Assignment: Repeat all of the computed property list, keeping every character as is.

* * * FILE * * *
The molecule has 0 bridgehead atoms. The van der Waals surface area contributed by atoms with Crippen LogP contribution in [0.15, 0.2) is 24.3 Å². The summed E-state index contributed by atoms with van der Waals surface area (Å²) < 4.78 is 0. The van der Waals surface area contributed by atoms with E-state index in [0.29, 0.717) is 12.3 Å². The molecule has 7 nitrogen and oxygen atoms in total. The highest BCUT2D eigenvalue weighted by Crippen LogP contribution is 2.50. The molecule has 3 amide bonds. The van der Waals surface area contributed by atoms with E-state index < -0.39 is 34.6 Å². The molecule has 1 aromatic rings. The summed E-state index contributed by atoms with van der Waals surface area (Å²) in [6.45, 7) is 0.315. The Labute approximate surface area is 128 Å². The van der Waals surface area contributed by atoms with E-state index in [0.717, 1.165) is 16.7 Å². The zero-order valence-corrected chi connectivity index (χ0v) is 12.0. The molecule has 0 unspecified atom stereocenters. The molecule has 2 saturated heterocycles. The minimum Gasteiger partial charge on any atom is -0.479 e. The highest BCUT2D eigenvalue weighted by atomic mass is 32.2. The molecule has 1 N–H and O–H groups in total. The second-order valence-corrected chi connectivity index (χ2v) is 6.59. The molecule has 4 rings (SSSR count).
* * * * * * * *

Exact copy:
The molecule has 0 bridgehead atoms. The van der Waals surface area contributed by atoms with Crippen LogP contribution in [0.15, 0.2) is 24.3 Å². The summed E-state index contributed by atoms with van der Waals surface area (Å²) < 4.78 is 0. The van der Waals surface area contributed by atoms with E-state index in [0.29, 0.717) is 12.3 Å². The molecule has 7 nitrogen and oxygen atoms in total. The highest BCUT2D eigenvalue weighted by Crippen LogP contribution is 2.50. The molecule has 3 amide bonds. The van der Waals surface area contributed by atoms with E-state index < -0.39 is 34.6 Å². The molecule has 1 aromatic rings. The summed E-state index contributed by atoms with van der Waals surface area (Å²) in [6.45, 7) is 0.315. The Labute approximate surface area is 128 Å². The van der Waals surface area contributed by atoms with E-state index in [0.717, 1.165) is 16.7 Å². The zero-order valence-corrected chi connectivity index (χ0v) is 12.0. The molecule has 0 unspecified atom stereocenters. The molecule has 2 saturated heterocycles. The minimum Gasteiger partial charge on any atom is -0.479 e. The highest BCUT2D eigenvalue weighted by atomic mass is 32.2. The molecule has 1 N–H and O–H groups in total. The second-order valence-corrected chi connectivity index (χ2v) is 6.59. The molecule has 4 rings (SSSR count).